But the fact that UOB Kay Hian’s updated trough assessments of individual stocks indicate that “most companies are not yet trading at compelling bargain prices”. This points to sizeable downside potential should there be another round of global crisis.

For now, the research house continue to assume “a mildly negative market trough of 1,560 [points] for the FBM KLCI, which explicitly assumes a lower corporate earnings growth of 2% and market PER of 0.5 times standard deviation below the historical mean PER” as the probability of a financial crisis re-emerging globally or domestically remains low.

UOB Kay Hian also maintained its end-2016 FBM KLCI target of 1,750 points, which implies 15 times 2016 earnings, just above the 14.7 times long-term mean PER, “supported by sufficient domestic liquidity”.

To be sure, the ringgit’s direction in the months ahead remains a wildcard but seasoned fund manager Ambrose, for one, points out that Malaysia still has positive real interest rates.

“Yes, it has an effect. However, Malaysia is one of the few economies where a deposit in a bank can receive a positive return after inflation — Bank Negara does not wish to punish savers in the same way that they do in some developed economies. Like almost every investor, we believe that the ringgit is fundamentally undervalued versus the US dollar and other currencies and that over time — no idea how long — it will revert to its correct value. This has to be borne in mind when investing in Malaysia, as it acts as a discount for investors, in our view,” Ambrose says.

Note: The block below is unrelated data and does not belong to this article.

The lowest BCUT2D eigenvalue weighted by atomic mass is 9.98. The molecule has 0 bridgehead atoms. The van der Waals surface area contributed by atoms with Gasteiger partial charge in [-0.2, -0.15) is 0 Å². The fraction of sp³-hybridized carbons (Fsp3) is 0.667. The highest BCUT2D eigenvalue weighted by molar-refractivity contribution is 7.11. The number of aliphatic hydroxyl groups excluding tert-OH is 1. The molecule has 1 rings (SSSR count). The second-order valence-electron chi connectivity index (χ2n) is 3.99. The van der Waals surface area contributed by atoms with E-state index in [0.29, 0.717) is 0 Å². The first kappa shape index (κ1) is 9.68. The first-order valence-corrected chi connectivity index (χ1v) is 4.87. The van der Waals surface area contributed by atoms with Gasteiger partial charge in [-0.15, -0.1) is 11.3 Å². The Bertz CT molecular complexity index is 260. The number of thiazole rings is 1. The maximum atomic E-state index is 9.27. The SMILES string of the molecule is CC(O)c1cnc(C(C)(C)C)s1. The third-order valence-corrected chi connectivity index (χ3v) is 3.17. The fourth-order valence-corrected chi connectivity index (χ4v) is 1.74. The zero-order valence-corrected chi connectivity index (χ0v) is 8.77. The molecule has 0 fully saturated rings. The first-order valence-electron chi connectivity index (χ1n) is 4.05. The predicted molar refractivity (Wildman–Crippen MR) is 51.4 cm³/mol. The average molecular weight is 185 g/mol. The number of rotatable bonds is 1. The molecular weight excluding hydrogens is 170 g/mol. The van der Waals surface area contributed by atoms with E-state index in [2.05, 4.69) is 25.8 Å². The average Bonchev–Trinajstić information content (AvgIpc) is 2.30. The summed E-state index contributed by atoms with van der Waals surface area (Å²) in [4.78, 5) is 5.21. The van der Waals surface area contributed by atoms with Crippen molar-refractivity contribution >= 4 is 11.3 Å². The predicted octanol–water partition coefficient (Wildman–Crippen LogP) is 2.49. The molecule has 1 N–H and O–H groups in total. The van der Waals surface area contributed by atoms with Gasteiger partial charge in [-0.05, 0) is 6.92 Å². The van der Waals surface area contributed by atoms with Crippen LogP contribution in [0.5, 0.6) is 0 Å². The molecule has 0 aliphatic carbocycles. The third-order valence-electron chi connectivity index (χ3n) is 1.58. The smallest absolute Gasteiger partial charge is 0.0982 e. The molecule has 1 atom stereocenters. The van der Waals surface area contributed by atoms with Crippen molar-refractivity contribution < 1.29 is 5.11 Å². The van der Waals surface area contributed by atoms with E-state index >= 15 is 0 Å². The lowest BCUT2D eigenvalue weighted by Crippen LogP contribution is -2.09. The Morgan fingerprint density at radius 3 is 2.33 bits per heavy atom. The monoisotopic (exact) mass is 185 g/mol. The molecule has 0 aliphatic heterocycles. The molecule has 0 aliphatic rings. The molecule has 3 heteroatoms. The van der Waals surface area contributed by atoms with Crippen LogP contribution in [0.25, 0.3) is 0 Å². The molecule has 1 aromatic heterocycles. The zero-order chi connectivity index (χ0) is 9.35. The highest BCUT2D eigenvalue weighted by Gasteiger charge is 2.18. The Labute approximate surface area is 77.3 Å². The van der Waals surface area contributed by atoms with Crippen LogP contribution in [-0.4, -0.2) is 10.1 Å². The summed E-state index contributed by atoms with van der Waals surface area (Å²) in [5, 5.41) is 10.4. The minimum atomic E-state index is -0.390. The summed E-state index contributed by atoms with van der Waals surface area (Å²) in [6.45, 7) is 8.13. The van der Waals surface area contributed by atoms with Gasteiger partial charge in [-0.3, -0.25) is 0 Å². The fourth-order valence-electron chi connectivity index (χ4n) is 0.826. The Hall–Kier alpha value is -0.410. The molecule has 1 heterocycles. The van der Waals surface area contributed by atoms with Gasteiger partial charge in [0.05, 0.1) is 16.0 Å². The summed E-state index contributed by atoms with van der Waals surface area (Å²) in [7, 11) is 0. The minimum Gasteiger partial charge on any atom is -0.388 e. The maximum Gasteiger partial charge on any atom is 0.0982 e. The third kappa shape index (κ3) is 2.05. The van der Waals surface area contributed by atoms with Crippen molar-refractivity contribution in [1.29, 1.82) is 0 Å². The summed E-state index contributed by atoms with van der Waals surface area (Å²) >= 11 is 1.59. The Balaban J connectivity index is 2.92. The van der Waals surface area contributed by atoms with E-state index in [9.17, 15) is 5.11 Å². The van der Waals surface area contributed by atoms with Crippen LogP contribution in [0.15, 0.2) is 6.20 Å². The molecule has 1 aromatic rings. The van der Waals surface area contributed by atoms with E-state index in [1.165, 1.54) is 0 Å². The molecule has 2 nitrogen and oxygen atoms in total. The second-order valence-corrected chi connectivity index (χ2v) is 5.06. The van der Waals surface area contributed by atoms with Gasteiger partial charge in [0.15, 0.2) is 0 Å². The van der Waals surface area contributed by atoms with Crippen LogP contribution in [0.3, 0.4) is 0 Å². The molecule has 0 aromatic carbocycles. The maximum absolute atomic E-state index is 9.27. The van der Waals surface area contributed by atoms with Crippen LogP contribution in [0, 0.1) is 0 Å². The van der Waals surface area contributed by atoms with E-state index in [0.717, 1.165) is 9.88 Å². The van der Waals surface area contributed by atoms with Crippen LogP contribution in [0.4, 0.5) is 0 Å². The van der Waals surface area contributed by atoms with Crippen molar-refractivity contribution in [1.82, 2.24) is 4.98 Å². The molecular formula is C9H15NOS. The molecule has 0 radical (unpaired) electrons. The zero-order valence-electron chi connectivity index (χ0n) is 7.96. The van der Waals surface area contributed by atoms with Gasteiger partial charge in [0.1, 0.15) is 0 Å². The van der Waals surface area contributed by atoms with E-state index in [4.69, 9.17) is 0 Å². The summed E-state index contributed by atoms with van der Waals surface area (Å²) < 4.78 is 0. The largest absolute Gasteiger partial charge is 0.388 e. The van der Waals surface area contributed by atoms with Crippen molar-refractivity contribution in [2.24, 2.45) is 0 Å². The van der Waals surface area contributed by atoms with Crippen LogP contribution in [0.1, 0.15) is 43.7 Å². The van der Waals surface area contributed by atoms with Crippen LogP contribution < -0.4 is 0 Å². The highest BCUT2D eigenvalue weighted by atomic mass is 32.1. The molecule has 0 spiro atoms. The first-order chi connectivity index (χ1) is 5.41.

RHB’s Lim reckons that the local bourse “will likely be in a range-bound trading pattern with limited upside in the period ahead”. “A potential re-rating catalyst for foreign investors is a stable ringgit with a slight strengthening bias adding to its appeal,” he adds.

At the time of writing, the ringgit was hovering at 4.20 to the US dollar, an improvement from as low as 4.4415 intraday on Jan 7 but below 4.0953 intraday on Feb 11. Brent crude oil, meanwhile, fetched US$34 a barrel, about 8.8% lower than the US$37.28 a barrel seen at end-2015.

Whether or not the ringgit and oil prices have bottomed out, long-term investors would likely look beyond monetary policy to the fundamentals of companies to determine which ones to keep when the growth path gets tougher.